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    Strong correlations have been noted between cardiovascular diseases and low bone density / osteoporosis-connections so strong that the presence of one type of pathology is considered a likely predictor of the other. This potentially causal relationship has led to the hypothesis that these conditions share core mechanisms. Recent advances in our understanding of the complimentary roles played by vitamin D3 and vitamin K2 in vascular and bone health provide support for this hypothesis, along with insight into key metabolic dysfunctions underlying cardiovascular disease and osteoporosis.

    Part I of this review summarizes current research linking vitamin D deficiency to cardiovascular disease, the physiological mechanisms underlying vitamin D's cardiovascular effects, and leading vitamin D researchers' recommendations for significantly higher supplemental doses of the pro-hormone. Part II reviews the vitamin K connection to cardiovascular disease; the ways in which vitamin D and vitamin K pair up to prevent inflammation, vascular calcification and osteoporosis; and the necessity of providing vitamin K along with vitamin D to preclude adverse effects associated with hypervitaminosis D, which include vascular and other soft tissue calcification.
Matti Narkia

On the Trail of the Elusive X-Factor: Vitamin K2 Revealed - 0 views

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    Vitamin K2 is produced by animal tissues, including the mammary glands, from vitamin K1, which occurs in rapidly growing green plants.

    A growing body of published research confirms Dr. Price's discoveries, namely that vitamin K2 is important for the utilization of minerals, protects against tooth decay, supports growth and development, is involved in normal reproduction, protects against calcification of the arteries leading to heart disease, and is a major component of the brain.

    Vitamin K2 works synergistically with the two other "fat-soluble activators" that Price studied, vitamins A and D. Vitamins A and D signal to the cells to produce certain proteins and vitamin K then activates these proteins.

    Vitamin K2 plays a crucial role in the development of the facial bones, and its presence in the diets of nonindustrialized peoples explains the wide facial structure and freedom from dental deformities that Weston Price observe
Matti Narkia

Seniors With Insufficient Levels Of Vitamin D At Increased Risk Of Dying From Heart Dis... - 0 views

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    A new study by researchers at the University of Colorado Denver and Massachusetts General Hospital (MGH) shows vitamin D plays a vital role in reducing the risk of death associated with older age. The research, just published in the Journal of the American Geriatrics Society, evaluated the association between vitamin D levels in the blood and the death rates of those 65 and older. The study found that older adults with insufficient levels of vitamin D die from heart disease at greater rates that those with adequate levels of the vitamin.
Matti Narkia

Low vitamin D raises blood pressure in women: study | Health | Reuters - 0 views

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    WASHINGTON (Reuters) - Younger white women with vitamin D deficiencies are about three times more likely to have high blood pressure in middle age than those with normal vitamin levels, according to a study released on Thursday.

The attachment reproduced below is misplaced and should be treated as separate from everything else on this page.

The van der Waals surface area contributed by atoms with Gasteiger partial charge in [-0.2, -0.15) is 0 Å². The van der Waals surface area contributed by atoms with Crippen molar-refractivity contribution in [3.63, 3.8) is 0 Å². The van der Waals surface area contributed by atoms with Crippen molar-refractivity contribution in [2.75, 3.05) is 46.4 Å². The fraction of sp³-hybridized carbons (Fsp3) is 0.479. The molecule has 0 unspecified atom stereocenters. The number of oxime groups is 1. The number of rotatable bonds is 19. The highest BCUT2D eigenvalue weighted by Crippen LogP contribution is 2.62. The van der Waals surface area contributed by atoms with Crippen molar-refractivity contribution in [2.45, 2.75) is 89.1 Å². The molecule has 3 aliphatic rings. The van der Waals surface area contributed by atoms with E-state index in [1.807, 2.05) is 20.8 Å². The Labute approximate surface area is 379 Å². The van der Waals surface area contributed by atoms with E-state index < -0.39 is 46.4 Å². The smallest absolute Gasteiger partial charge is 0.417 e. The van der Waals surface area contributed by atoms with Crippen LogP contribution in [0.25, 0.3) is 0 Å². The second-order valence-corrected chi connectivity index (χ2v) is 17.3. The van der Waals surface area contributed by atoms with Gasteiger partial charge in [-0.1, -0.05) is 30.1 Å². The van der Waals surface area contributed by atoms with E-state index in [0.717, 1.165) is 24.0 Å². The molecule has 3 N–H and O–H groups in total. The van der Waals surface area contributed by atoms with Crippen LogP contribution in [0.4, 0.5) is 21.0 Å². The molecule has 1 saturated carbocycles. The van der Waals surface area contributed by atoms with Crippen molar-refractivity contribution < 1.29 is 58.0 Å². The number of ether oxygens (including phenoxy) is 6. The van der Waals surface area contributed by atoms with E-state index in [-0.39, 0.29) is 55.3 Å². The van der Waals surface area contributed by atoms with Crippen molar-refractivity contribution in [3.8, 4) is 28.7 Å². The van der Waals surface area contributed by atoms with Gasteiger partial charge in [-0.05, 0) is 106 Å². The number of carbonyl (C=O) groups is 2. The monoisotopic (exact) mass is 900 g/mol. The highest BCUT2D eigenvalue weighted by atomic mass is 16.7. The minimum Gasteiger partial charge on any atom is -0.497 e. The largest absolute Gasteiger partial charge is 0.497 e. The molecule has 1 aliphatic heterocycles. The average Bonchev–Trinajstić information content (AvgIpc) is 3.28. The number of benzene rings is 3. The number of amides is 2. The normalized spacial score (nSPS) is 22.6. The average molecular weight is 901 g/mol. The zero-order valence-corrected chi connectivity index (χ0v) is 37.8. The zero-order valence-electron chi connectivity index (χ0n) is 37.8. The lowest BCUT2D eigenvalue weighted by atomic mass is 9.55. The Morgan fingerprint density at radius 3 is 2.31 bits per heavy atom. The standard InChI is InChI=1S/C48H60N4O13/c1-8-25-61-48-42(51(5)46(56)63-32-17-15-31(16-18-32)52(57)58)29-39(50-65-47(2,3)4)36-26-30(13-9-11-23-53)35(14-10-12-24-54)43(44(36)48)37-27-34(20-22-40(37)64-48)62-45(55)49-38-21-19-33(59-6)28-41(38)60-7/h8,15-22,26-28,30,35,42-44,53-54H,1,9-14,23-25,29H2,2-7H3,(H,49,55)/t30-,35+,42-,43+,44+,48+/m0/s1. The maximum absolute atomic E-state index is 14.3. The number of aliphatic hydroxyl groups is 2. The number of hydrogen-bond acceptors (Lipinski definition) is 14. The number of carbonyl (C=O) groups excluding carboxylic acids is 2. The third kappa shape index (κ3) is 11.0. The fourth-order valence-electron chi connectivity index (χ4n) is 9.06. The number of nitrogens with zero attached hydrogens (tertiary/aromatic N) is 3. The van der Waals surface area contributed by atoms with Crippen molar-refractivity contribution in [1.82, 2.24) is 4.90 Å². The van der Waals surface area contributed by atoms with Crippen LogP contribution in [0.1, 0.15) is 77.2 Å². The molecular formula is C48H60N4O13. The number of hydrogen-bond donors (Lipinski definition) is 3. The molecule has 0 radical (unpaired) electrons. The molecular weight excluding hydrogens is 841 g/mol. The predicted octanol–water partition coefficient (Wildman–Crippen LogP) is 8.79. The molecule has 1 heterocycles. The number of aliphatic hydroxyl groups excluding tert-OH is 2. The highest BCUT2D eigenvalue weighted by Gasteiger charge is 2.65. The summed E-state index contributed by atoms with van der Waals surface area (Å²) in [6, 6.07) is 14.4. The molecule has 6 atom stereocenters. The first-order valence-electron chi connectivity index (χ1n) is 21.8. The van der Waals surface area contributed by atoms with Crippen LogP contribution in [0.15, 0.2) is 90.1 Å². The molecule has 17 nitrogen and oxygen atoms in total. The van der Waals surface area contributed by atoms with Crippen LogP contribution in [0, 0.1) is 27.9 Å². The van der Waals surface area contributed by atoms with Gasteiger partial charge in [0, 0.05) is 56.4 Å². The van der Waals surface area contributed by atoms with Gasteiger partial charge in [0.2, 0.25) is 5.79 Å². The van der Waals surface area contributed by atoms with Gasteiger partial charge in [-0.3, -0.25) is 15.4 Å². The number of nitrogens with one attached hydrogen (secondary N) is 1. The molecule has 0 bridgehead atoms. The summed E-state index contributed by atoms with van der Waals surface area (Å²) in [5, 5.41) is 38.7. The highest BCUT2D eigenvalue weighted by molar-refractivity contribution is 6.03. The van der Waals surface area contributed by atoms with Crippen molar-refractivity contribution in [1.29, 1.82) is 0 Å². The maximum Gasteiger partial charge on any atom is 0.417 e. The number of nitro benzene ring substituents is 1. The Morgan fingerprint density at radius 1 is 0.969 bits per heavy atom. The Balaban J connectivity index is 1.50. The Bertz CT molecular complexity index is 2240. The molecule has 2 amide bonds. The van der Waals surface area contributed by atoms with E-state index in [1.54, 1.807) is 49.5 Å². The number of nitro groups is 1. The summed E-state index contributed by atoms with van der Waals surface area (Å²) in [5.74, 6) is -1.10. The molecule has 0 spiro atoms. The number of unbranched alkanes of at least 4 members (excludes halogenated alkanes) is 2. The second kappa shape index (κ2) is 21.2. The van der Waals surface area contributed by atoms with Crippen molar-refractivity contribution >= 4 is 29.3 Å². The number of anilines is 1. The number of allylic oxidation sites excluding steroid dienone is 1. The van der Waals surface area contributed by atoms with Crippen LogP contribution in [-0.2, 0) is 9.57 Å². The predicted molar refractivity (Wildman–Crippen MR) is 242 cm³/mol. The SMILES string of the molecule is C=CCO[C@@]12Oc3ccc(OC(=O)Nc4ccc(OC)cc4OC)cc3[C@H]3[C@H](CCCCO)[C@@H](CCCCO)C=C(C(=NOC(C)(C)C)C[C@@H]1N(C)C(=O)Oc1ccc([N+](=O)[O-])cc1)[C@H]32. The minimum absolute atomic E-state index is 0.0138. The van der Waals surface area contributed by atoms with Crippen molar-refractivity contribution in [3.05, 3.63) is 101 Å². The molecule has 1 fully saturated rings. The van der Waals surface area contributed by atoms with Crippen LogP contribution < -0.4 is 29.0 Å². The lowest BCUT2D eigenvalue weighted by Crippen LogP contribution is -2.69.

The study, presented at a meeting of the American Heart Association in Chicago, adds younger women to a growing list of people including men who may develop high blood pressure at least in part because of low vitamin D.
Matti Narkia

Prevalence and Associations of 25-Hydroxyvitamin D Deficiency in US Children: NHANES 20... - 0 views

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    Prevalence and Associations of 25-Hydroxyvitamin D Deficiency in US Children: NHANES 2001-2004.
    Kumar J, Muntner P, Kaskel FJ, Hailpern SM, Melamed ML.
    Pediatrics. 2009 Aug 3. [Epub ahead of print]
    PMID: 19661054

    CONCLUSIONS: 25(OH)D deficiency is common in the general US pediatric population and is associated with adverse cardiovascular risks.
Matti Narkia

Vitamin D Newsletter Dec 2005 | Paradigms and Paradoxes - Vitamin D and Cardiovascular ... - 0 views

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    Paradigms and Paradoxes

    Last month Dr. Armin Zittermann of Ruhr University, Germany, published the best vitamin D paper of the month. He reviewed the mounting evidence that vitamin D deficiency is a major cause of heart disease. Zittermann A, Schleithoff SS, Koerfer R. Putting cardiovascular disease and vitamin D insufficiency into perspective. Br J Nutr. 2005 Oct;94(4):483-92.

    Before we start, let's talk about paradigms and paradoxes. A paradigm is a set of assumptions, concepts, and practices that constitutes a way of viewing reality. The current paradigm is that heart disease is caused by a combination of genetics, hypertension, diabetes, cholesterol, smoking, obesity, inactivity, and diet. A paradox is a fact that contradicts the paradigm.
Matti Narkia

Prospective Study of Serum 25-Hydroxyvitamin D Level, Cardiovascular Disease Mortality,... - 0 views

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    Prospective Study of Serum 25-Hydroxyvitamin D Level, Cardiovascular Disease Mortality, and All-Cause Mortality in Older U.S. Adults.
    Ginde AA, Scragg R, Schwartz RS, Camargo CA Jr.
    J Am Geriatr Soc. 2009 Jun 22. [Epub ahead of print]
    PMID: 19549021
    DOI: 10.1111/j.1532-5415.2009.02359.x

    CONCLUSION: In noninstitutionalized older adults, a group at high risk for all-cause mortality, serum 25(OH)D levels had an independent, inverse association with CVD and all-cause mortality. Randomized controlled trials of vitamin D supplementation in older adults are warranted to determine whether this association is causal and reversible.